Async buffered Reader package?

I am looking for a package that will enable buffered asynchronous reading. While it is fairly trivial to implement I wanted to check if there was something out there before that.

bufio doesn’t fulfill this for me, since reads are only done when the buffer is empty, and therefore reading from the underlying reader blocks reads reads from the bufio.Reader.

I could imagine an interface like this:

// NewReader returns a reader that will asynchronously read from
// the supplied reader into a number of buffers each with a given size.
// The input can be read from the returned reader.
// When done use Close to release the buffers.
func NewReader(rd io.Reader, buffers, size int) io.ReadCloser 

Bonus points for a similar Writer, though I don’t need that right now.

Hi @klauspost, interesting question; I had fun thinking about this. I do not know of a package that does this and it definitely seems useful. If you have already implemented this, I’d love to see how.

I did have a question about your method signature. Why specify the number of buffers? Why not just just specify a size?

I just got directed elsewhere to bufioprop which can do a copy with async buffers, but not buffer a read input.

The number of buffers was to specify the read granularity. If the buffer is very big, input reads will take longer. For instance compare 1 big buffer with 4 smaller - when the Reader is called, then 2 of them may be ready while the next two are still running, and we do not have to wait for the “big” read to complete.

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The method signature should really be driven by your use case, but just to float an alternative that might emphasize read granularity and total buffer size explicitly:

// NewReader returns a reader that will asynchronously read from rd 
// using reads of size readSize into a buffer of size bufferSizse. 
// The caller should use Close to release the buffer.
func NewReader(rd io.Reader, readSize, bufferSize int) io.ReadCloser

On the implementation size, you should be able to Read into different ranges of a single buffer and reuse the same buffer indefinitely as data is read from it w/o any additional allocation.

What do you think?

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My idea for the initial implementation was to have n buffers cycle in two channels of that size to avoid unneeded allocations, as well as avoid dealing with wrap-around.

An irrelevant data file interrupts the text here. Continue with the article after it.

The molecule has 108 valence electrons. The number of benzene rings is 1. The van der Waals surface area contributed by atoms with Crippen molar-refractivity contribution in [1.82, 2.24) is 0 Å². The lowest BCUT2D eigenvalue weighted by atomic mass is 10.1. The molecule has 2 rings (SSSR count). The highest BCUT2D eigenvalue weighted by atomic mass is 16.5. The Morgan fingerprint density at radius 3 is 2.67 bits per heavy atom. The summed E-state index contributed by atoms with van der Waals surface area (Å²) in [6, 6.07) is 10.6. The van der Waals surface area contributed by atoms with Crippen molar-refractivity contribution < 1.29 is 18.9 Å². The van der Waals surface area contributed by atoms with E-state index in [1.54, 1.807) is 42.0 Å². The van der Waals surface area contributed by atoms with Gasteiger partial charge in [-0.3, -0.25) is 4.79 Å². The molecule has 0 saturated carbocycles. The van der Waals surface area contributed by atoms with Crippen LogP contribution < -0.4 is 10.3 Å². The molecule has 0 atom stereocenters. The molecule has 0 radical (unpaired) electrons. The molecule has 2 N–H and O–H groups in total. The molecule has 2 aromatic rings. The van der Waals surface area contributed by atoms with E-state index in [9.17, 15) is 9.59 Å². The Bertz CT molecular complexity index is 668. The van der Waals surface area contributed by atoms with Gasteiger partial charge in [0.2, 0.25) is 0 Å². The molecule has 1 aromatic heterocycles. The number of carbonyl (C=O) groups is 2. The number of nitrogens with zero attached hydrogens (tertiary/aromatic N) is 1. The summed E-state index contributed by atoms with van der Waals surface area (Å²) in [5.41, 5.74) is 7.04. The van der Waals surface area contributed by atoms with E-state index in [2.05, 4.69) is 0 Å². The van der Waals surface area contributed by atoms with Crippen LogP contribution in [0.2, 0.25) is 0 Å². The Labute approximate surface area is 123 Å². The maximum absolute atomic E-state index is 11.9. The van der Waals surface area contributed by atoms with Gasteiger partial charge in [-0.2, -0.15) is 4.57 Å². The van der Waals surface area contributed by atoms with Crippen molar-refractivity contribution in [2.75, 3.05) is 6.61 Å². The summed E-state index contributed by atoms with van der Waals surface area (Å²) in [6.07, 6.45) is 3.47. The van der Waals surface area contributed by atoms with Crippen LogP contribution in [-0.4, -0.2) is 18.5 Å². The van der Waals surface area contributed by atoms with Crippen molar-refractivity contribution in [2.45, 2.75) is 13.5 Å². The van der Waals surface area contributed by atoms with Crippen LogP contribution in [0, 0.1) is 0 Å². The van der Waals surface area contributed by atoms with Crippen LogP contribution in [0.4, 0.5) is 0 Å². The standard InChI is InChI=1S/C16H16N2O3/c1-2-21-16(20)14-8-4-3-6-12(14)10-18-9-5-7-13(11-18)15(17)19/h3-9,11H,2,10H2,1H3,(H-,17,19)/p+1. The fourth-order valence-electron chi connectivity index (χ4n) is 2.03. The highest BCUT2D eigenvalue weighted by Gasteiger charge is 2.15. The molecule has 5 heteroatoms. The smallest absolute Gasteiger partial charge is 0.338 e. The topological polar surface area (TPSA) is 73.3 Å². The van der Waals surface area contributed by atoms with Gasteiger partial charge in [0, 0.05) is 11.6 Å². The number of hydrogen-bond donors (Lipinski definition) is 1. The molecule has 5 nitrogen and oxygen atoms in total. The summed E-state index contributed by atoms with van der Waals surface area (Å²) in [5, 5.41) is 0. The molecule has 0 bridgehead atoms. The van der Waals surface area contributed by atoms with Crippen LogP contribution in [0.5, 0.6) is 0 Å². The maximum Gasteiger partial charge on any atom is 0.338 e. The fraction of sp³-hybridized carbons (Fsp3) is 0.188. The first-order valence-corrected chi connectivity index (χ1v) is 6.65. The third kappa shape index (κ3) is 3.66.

I am not sure if you alternative signature makes more sense per se. Looking at it both of them can potentially give errors, so we probably should return that as well, but both are equally good.

Cool, makes sense. Well if your implementation makes it online, I’d be interested in checking it out!

Just did a quick and dirty implementation.

It could have a lot of small improvements, like filling the buffers better on short reads and check if there was already a new buffer ready before returning, but for my need it is already a significant improvement.

It could also have a Reset, for use cases where a lot of them are created.

I know it’s not a big deal, but on L31 you should replace if size <= 0 { with if buffers <= 0 {.

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No, thanks a lot. Obviously tests should also be added.

I fixed a few other small issues. Next up should be tests.

Another option would be to use a sync.Pool for buffer reuse which would let you drop the return channel. I don’t know if that would be better or worse.

This is something I’m working on as part of another package. It’s meant to be a component of a larger struct, wrapping the request in a Go routine. I’m planning to have a pool of these buffers and a separate pool of network connections.

Had to post a shortened link. There was an error about being a new user and having too many links in my post.

It could be, but that would only be optimal if the buffer sizes are the same.

I guess it would be an improvement if you cycle through many hundreds of these buffers per second, but at least for my use case that isn’t the case.

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